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Flying on Ice and frozen ground


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#1 ahofer

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Posted 23 January 2011 - 01:53 PM

I flew today on Carnegie Lake, in Princeton. A bit gusty and uneven, but once I got out in the middle of the lake good flying (and it didn't cause any accidents on nearby Route 27).

But my whole routine for keeping lines properly set - a kite stake and inverted parking - is out the window. I couldn't keep the handles still and the kite tends to flop around on the ice and catch the bridle/lines. So I had some snarls nearly as bad as my pure beginner days.

It seems like magic sticks would be good on ice, since they would keep the kite ready to fly and obviate the need for a stake. Where do I get those? Also, would it work? The ice here is patchy with snow, so the kite doesn't slide too much, but on smooth ice I'd think the kite would slide around on magic sticks.

Of course I was fantasizing about putting something sharp on the end caps so it would dig in (rev crampons?), but I think that's a bit hazardous.
When I was young, my bologna had a first name. Now my bodywash has an "Objective".

#2 Stone in Shoe Bob

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Posted 24 January 2011 - 12:27 PM

You can't buy them they are a DIY mod. I think there is a "How To" thread somewhere on the forum. I bought a used Rev II with them fitted but didn't get on with them, found them too much of a faff, so took them off. They may solve your parking on ice problem though.
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#3 Stone in Shoe Bob

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Posted 24 January 2011 - 12:29 PM

In Modifications.

http://www.revkites....23-quad-sticks/
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#4 Felix Mottram

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Posted 24 January 2011 - 12:55 PM

I flew today on Carnegie Lake, in Princeton. A bit gusty and uneven, but once I got out in the middle of the lake good flying (and it didn't cause any accidents on nearby Route 27).

But my whole routine for keeping lines properly set - a kite stake and inverted parking - is out the window. I couldn't keep the handles still and the kite tends to flop around on the ice and catch the bridle/lines. So I had some snarls nearly as bad as my pure beginner days.

It seems like magic sticks would be good on ice, since they would keep the kite ready to fly and obviate the need for a stake. Where do I get those? Also, would it work? The ice here is patchy with snow, so the kite doesn't slide too much, but on smooth ice I'd think the kite would slide around on magic sticks.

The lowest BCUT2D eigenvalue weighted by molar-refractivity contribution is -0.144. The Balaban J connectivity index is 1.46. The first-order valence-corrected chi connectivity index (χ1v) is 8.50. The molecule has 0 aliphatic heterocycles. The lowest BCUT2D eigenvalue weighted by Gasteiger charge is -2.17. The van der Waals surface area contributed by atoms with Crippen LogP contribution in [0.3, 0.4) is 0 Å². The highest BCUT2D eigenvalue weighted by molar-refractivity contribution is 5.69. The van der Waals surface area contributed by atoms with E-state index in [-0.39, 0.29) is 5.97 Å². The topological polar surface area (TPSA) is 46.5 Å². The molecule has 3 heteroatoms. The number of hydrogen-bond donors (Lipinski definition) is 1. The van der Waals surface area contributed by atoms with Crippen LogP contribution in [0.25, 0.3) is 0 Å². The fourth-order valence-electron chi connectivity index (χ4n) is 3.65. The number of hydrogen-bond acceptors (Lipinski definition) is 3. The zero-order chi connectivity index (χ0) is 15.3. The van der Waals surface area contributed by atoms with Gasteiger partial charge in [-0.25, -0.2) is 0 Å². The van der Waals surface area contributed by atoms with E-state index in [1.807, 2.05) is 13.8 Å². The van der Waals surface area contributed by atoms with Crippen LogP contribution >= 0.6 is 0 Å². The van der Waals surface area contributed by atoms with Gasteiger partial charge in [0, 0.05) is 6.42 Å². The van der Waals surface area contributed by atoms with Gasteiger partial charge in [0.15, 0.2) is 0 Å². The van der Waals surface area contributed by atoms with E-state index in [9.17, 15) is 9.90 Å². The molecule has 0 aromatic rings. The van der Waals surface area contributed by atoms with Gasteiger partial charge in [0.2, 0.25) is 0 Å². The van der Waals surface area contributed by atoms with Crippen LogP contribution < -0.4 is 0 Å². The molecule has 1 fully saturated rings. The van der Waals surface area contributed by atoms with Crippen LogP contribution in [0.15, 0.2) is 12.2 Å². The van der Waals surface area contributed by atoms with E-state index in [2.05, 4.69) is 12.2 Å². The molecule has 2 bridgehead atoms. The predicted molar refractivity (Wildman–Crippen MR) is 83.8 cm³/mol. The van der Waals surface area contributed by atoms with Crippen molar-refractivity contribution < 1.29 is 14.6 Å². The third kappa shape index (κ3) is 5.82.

Of course I was fantasizing about putting something sharp on the end caps so it would dig in (rev crampons?), but I think that's a bit hazardous.


At Kites on Ice at Madison straw bales were provided as staking points as I recall. However the inverted kites did tend to 'skate together' so the usual single point 'stake' did not work too well...

Lee Sedgwick skiing over Ray Bethell's lines was the only 'disaster' that I can recall. Needless to say Lee was using sharp edges and Ray's lines were all cleanly cut... <grins>

Felix

#5 Cath Shook

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Posted 24 January 2011 - 01:04 PM

Hey All,

Magic Sticks might work, depending upon ice slickness.

We normally have them made up, but out of stock today - should have more sets in a couple of week.

If more urgent, you can either email or call us at the store.

Hope this helps!

Cath and Eliot
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Cath
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Come see us at Flying Smiles Kites when you're on the Outer Banks of NC!

 

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#6 Love2fly

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Posted 24 January 2011 - 03:13 PM

Hi Andrew-

Yes, it is most difficult to get a stake in the ground this time of year. I try to find anything that will hold the handles in place; like a fence post, shrubs, etc. If not from that end, I'll look for something to prop the kite up with or something that can "catch" the LE (like snow, same as we would with sand) as I try to "right" the kite.

If you're interested in the Magic Sticks right away, Scott Weider makes them and sells them for quite some time, now. As the northeast distributor, he also sells anything Rev related. Cath and Eliot are awesome people, so whoever you go to, you will get the help you need.